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Builder Confidence Falls, First Time in 7 Months

NAHB’s Aug. index fell 6 points to 50 – the break-even point between optimism and pessimism – based on higher mortgage rates and increased construction costs.

WASHINGTON – After steadily rising for seven consecutive months, builder confidence retreated in August as rising mortgage rates nearing 7% (per Freddie Mac) and “high shelter inflation have further eroded housing affordability and put a damper on consumer demand,” according to the National Association of Home Builders (NAHB)/Wells Fargo Housing Market Index (HMI) released.

Builder confidence in the market for newly built single-family homes in August fell six points to 50, the mid-point between optimism and pessimism on the index’s 1-100 scale.

“Rising mortgage rates and high construction costs stemming from a dearth of construction workers, a lack of buildable lots and ongoing shortages of distribution transformers put a chill on builder sentiment in August,” says NAHB Chairman Alicia Huey.

Huey says new-home demand “continues to be supported by a lack of resale inventory as many homeowners elect to stay put because they’re locked in at a low mortgage rate.”

NAHB Chief Economist Robert Dietz also notes that customer traffic has slowed, a “reminder of the larger challenge that shelter inflation is up 7.7% from a year ago and accounted for a striking 90% of the July Consumer Price Index reading of 3.2%.”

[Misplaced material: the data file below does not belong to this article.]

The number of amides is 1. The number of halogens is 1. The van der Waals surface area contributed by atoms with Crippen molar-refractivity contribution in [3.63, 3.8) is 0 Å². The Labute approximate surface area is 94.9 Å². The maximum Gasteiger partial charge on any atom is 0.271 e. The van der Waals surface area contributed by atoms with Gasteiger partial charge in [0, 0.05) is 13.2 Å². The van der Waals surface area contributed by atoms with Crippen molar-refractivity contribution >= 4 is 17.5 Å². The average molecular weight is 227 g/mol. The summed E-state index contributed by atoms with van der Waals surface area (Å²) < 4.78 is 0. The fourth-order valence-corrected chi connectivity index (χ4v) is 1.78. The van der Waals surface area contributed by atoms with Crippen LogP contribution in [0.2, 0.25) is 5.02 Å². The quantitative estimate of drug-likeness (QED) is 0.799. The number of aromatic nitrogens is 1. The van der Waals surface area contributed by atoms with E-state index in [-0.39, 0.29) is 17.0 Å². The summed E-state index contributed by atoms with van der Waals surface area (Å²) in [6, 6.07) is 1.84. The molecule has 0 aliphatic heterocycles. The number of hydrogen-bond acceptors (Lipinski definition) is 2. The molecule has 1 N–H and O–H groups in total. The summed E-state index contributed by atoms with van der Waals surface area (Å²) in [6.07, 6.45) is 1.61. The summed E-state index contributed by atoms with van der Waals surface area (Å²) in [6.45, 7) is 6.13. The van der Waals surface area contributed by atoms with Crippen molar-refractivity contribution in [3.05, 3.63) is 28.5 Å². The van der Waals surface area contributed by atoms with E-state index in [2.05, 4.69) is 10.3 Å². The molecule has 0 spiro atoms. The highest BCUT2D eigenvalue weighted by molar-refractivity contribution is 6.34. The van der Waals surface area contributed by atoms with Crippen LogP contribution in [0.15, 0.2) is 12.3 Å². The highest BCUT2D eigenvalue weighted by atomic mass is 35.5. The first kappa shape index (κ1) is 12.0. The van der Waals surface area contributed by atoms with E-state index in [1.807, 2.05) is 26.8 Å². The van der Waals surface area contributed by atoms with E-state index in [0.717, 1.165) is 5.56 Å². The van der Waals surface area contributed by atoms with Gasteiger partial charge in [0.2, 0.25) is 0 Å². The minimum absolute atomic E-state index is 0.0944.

The August HMI survey also found that rising mortgage rates pushed more builders to offer sales incentives to attract homebuyers. After dropping steadily for four months (31% in March to 22% in July), the share of builders cutting prices to bolster sales rose again to 25% in August.

The average decline for builders reducing prices remained at 6%, while the share of builders offering incentives to bolster sales rose to 55% in August from 52% in July. In December 2022, however, 62% of builders were offering incentives.

All three major HMI indices posted declines in August:

  • The HMI index gauging current sales conditions fell 5 points to 57
  • The component charting sales expectations in the next six months declined 4 points to 55
  • The gauge measuring traffic of prospective buyers dropped 6 points to 34

Looking at the three-month moving averages for regional HMI scores, the Northeast increased four points to 56, the Midwest and South were both unchanged at 45 and 58, respectively, and the West edged down a single point to 50.

The HMI gauges builder perceptions of current single-family home sales and sales expectations for the next six months as “good,” “fair” or “poor.” The survey also asks builders to rate traffic of prospective buyers as “high to very high,” “average” or “low to very low.” Scores for each component are then used to calculate a seasonally adjusted index where any number over 50 indicates that more builders view conditions as good than poor.

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